Melbourne Business School merges with University of Melbourne

MELBOURNE Business School is merging with the University of Melbourne’s Faculty of Business and Economics to enhance both organisations’ global appeal. Leon Saw reports.

Melbourne Business School (right) merges with the University of Melbourne’s Faculty of Business and Economics. Photos: matt.davis via Flickr (left) and Ameel Zia Khan via Wikipedia (right)

The renowned Melbourne Business School (MBS) will merge with the University of Melbourne’s Faculty of Business and Economics from May 1, 2013.

Offerings from both organisations will be consolidated into the one Graduate School for business and economics.

The arrangement is expected to boost the organisations’ standings in global rankings.

In a statement, University of Melbourne Vice-Chancellor Professor Glyn Davis said the merger was “a case where where the sum of the whole is far greater than each of its constituent parts”.

“Bringing the capacity of both entities more closely together provides all the necessary ingredients to gain for all business and economics disciplines at least the same top 25 international standing as the University currently enjoys in medicine, law and engineering,” Professor Davis said.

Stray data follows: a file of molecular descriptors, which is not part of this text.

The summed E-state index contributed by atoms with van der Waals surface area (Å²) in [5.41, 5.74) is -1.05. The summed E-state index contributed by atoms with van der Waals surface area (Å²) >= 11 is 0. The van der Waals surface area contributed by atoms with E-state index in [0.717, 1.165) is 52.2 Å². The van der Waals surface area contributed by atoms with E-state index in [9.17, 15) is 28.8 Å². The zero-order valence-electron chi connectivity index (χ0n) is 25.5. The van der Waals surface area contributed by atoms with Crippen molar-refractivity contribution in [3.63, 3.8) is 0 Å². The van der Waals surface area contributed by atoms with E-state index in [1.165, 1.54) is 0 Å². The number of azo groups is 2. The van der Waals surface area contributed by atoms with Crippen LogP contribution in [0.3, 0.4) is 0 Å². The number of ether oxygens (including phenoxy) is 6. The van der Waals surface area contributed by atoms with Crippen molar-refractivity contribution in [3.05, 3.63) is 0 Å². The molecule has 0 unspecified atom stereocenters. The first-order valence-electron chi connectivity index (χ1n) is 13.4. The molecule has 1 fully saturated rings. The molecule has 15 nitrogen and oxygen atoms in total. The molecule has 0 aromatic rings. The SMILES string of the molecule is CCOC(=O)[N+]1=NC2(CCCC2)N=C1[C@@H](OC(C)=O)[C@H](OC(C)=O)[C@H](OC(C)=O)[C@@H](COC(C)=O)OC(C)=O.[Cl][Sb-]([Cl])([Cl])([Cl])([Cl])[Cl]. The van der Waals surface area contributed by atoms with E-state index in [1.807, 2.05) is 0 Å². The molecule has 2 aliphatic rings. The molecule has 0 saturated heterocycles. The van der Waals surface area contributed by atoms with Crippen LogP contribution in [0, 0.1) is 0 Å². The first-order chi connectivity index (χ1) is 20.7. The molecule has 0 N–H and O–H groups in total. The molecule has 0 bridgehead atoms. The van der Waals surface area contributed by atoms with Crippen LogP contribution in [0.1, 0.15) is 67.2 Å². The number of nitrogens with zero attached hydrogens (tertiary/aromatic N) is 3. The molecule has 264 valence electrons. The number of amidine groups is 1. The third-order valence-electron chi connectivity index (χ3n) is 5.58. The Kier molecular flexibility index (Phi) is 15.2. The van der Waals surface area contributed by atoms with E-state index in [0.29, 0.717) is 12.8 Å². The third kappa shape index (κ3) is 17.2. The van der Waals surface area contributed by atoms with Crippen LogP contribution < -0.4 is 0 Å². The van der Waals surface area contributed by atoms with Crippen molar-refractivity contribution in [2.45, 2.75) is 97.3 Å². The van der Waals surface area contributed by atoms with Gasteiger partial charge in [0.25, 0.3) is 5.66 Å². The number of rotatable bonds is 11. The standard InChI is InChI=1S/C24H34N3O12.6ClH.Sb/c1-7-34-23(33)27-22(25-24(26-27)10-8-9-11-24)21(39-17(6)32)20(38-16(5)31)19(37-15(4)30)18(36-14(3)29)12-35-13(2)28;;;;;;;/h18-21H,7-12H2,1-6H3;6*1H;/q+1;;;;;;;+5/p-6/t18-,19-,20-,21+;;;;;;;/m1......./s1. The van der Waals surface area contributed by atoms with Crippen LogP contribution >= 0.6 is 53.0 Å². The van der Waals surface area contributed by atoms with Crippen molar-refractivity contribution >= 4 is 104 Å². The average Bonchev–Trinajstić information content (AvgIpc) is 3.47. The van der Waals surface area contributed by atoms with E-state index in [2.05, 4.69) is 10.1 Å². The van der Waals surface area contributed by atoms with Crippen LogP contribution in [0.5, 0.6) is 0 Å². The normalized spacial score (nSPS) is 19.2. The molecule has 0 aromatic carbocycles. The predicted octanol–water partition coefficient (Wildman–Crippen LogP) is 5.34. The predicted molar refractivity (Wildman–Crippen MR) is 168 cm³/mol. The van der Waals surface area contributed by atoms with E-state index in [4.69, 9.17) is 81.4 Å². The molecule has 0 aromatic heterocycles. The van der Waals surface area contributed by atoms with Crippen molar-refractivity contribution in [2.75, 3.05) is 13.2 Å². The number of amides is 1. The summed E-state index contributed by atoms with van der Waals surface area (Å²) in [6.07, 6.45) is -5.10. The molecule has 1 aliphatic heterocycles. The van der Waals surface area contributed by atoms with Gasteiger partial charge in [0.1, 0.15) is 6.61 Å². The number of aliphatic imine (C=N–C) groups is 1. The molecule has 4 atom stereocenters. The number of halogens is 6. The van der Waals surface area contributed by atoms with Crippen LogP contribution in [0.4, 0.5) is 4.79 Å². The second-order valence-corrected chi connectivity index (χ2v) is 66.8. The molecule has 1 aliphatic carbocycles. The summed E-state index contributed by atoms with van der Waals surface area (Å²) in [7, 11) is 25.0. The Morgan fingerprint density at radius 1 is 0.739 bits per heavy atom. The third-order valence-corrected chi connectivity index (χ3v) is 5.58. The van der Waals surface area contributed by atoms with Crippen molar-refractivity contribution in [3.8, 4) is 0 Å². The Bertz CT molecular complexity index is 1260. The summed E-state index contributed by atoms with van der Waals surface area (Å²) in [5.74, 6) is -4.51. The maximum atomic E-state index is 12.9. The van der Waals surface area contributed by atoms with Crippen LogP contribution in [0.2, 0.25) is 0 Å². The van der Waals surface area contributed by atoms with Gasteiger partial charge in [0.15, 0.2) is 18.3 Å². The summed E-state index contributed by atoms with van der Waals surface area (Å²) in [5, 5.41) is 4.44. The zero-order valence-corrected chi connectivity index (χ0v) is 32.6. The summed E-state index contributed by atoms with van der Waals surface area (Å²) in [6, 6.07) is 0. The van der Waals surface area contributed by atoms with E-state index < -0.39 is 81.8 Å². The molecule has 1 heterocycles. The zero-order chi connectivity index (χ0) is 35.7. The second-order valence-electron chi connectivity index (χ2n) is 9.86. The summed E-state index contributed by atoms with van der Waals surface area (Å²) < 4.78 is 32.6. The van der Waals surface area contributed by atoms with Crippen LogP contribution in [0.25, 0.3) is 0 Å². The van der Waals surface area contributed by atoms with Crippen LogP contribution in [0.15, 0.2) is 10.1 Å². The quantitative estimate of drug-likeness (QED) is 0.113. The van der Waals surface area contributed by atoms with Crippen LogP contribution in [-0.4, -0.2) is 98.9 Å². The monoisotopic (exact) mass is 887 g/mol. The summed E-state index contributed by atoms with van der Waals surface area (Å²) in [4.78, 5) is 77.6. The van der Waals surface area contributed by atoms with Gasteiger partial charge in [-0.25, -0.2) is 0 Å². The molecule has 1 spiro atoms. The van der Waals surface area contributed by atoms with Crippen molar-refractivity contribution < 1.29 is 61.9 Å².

“The University admires greatly what MBS has achieved and is enormously proud of the outstanding reputation of the Faculty of Business and Economics, particularly around research, its Bachelor of Commerce and the impressive suite of graduate programs offered by its own graduate school,” he added.

The merger is also part of a larger strategy to position Melbourne as an attractive destination for business and economics leadership education, for the Asian century.

Professor Zeger Degraeve, who will become a Dean of the Faculty of Business and Economics while continuing as Dean of Melbourne Business School, said “it will  position Melbourne as a global hub for leadership development in the Asian region”.

“It aligns, coordinates and focuses existing resources to effectively face the global competitive challenges Australia experiences in advanced level business and economics education,” he said.

Professor Degraeve will lead the faculty, with Professor Paul Kofman who will remain as its dean.

There is one comment

  1. Brendan Moloney

    Since MBS has been facing a slow decline, especially in replacing good quality Australian lecturers with lecturers from vastly different educational cultures, a noticeable cultural change has impacted MBS in the past few years.

    As an alumni of the school, this is very disappointing. The cause for celebration, though, is that local students have a plethora of choices for postgraduate business education. Hopefully, more courses will actually be related to producing more business owners than simply people fodder for investment banks – this is the responsibility that MBS has backed away from!

    The school is in the shambles; Melb Uni will do it a world of good.

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